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The Effects of Optical and Electrical Stimuli on Cell Responses During Wound Healing

Al Aishan, Abdullah (2022). The Effects of Optical and Electrical Stimuli on Cell Responses During Wound Healing. (Unpublished Doctoral thesis, City, University of London)


Wound healing is a serious medical concern and the need for a technological method is needed to replace the current methods of wound managing that have not shown any improvement for case numbers, cost and quality of life. Of all the possible technological interventions available, electrical impulses and light irradiations have the most potential for application. Nonetheless, the inconsistent use of parameters, setups and configurations of both has led to confusion in the reporting of results suggesting that a more consistent and rational application of these technical details is still needed.

Therefore, this thesis aims to find the optimal parameters that can inhibit the growth of Escherichia coli (E. Coli) bacteria and facilitate cellular migration, proliferation and the transdifferentiation of the key cell types involved in the wound healing process; fibroblasts and endothelial by investigating the effect of electrobiomodulation (EBM) and photobiomodulation (PBM) separately and combined. It is believed that this combined modality for wound healing is the first reported in the literature and therefore it is introduced as electrophotobiomodulation (EPBM).

For EBM, human dermal fibroblasts (HDF) were treated with a monophasic electric current pulse of 250ms at 300mHz at different intensities of 0μA (control), 50μA, 80μA, 100μA and 200μA for 4 hours. Cell migration and proliferation were measured at 24 and 48 hours postelectrobiomodulation.

For PBM, HDF and human umbilical vein endothelial cells (HUVEC) were treated with blue LED light (420nm) and red LED light (670nm) both at a flounce of 12J/cm2. Cell migration and cell proliferation were measured as above. The antibacterial growth effect was also evaluated with 420nm, 670nm and both combined (420nm+670nm) at a fluence=144J/cm2. The optical density (OD600) of the bacteria was measured during a 4-hour period at 1-hour
intervals post-irradiation.

For EPBM, the 12J/cm2 red light was combined with the 50uA monophasic electrical current pulse of 250ms at 300mHz. Cellular changes were migration as above.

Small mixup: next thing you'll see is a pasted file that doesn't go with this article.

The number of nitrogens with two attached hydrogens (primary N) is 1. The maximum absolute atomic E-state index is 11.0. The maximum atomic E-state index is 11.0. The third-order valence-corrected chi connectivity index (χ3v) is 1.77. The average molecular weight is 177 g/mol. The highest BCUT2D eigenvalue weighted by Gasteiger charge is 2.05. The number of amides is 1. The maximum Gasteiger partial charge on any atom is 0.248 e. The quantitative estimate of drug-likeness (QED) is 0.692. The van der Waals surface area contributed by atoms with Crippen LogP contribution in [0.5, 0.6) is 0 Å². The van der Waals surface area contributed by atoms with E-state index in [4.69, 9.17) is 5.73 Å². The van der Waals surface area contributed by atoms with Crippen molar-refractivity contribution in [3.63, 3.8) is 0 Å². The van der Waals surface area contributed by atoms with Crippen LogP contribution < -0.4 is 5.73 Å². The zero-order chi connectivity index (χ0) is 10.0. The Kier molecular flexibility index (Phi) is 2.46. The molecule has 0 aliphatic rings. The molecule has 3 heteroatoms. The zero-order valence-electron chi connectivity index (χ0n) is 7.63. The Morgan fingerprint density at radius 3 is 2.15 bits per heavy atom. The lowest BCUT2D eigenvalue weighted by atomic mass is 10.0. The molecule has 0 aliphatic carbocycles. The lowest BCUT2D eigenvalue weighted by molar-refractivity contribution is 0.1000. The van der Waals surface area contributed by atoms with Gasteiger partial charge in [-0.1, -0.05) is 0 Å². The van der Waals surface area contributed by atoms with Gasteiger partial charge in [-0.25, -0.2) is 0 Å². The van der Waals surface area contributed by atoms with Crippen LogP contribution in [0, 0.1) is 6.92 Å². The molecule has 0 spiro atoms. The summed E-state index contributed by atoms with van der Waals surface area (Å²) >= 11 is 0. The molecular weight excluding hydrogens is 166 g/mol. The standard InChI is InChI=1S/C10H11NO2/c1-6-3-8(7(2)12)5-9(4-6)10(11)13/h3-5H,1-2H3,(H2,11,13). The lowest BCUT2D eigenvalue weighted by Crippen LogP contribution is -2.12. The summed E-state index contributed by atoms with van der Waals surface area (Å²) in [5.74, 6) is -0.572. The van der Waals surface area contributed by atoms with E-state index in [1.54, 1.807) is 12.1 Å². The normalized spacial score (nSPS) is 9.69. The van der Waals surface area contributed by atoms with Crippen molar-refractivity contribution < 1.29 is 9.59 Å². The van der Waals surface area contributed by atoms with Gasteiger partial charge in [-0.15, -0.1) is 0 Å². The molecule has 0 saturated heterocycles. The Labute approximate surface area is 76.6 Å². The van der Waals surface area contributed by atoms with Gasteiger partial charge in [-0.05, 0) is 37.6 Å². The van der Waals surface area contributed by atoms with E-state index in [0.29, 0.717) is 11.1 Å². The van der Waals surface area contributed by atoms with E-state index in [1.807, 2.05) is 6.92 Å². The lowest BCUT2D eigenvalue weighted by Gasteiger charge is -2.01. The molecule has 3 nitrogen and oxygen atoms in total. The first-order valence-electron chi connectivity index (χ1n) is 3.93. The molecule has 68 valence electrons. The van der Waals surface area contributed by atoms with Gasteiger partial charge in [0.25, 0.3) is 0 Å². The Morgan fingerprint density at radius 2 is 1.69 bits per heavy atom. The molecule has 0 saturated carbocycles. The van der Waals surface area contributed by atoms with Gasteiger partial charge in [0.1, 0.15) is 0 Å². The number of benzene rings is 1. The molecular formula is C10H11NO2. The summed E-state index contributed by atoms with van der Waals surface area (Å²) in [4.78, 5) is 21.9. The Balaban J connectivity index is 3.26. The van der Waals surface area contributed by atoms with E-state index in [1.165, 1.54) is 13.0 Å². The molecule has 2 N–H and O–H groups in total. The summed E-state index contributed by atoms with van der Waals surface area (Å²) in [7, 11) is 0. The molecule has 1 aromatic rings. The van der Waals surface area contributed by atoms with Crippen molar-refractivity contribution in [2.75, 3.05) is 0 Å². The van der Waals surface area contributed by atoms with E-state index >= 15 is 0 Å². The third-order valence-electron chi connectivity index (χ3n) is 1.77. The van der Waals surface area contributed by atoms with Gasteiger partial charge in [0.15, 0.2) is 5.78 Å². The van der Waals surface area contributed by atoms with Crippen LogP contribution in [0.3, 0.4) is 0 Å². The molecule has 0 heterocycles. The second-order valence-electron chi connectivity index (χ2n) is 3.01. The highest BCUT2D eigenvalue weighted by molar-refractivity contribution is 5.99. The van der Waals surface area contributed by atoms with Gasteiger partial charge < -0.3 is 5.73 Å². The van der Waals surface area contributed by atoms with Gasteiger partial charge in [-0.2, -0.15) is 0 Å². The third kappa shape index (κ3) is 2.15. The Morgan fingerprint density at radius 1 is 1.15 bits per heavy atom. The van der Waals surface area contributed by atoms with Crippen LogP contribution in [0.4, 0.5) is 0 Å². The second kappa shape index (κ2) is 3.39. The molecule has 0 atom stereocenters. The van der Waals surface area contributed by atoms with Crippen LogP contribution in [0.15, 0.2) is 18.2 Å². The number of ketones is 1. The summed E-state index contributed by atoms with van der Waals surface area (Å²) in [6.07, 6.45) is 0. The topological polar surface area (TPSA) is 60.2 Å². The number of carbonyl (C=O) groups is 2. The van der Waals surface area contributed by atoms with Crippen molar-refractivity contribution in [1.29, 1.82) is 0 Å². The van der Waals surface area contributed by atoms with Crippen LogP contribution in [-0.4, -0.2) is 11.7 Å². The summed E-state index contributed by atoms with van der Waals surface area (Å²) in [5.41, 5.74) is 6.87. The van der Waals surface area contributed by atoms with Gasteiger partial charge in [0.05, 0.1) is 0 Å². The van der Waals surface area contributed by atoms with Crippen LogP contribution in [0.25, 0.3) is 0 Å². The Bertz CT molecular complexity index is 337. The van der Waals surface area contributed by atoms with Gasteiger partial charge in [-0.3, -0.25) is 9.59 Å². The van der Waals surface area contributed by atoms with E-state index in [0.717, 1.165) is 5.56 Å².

The investigation found 50μA to be the optimum current intensity for inducing cellular changes without thermal effect, cell detachment or apoptotic effects, as was the case in the three other higher intensity groups. At 48 hours, 50μA increased proliferation and migration by 1.6-fold. The 200μA gave an antibacterial growth response with the highest significance at 24 hours.

Red light (670nm) improved the migration proliferation by 1.67-fold, while blue light (420nm) showed an inhibitory effect on bacterial growth with highest significance at 2 hours post-illumination. The combination of 420nm+670nm produced an additional bacteriostatic effect of high significance at 4 hours.

It was found that EPBM did improve the migration rate by 2.2-fold and the proliferation by 1.84-fold, compared to the above-mentioned numbers both EBM and PBM. In addition, further improvements were resulted from using 20%(w/v) gelatine coating.

The research findings confirmed that wound healing can be modulated when using the appropriate parameters. Hence, this novel and pioneering EPBM protocol also produces a positive effect on cell migration and proliferation. In contrast, inappropriate EBM parameters were shown to have a significant effect on cell detachment and apoptotic response resulting from the thermal and cellular effect associated with intensities higher than 50μA.

Publication Type: Thesis (Doctoral)
Subjects: Q Science > QH Natural history > QH301 Biology
R Medicine > R Medicine (General)
T Technology
Departments: School of Science & Technology > Engineering
School of Science & Technology > School of Science & Technology Doctoral Theses
Doctoral Theses
[thumbnail of Al Aishan Thesis 2022.pdf] Text - Accepted Version
This document is not freely accessible until 30 June 2026 due to copyright restrictions.


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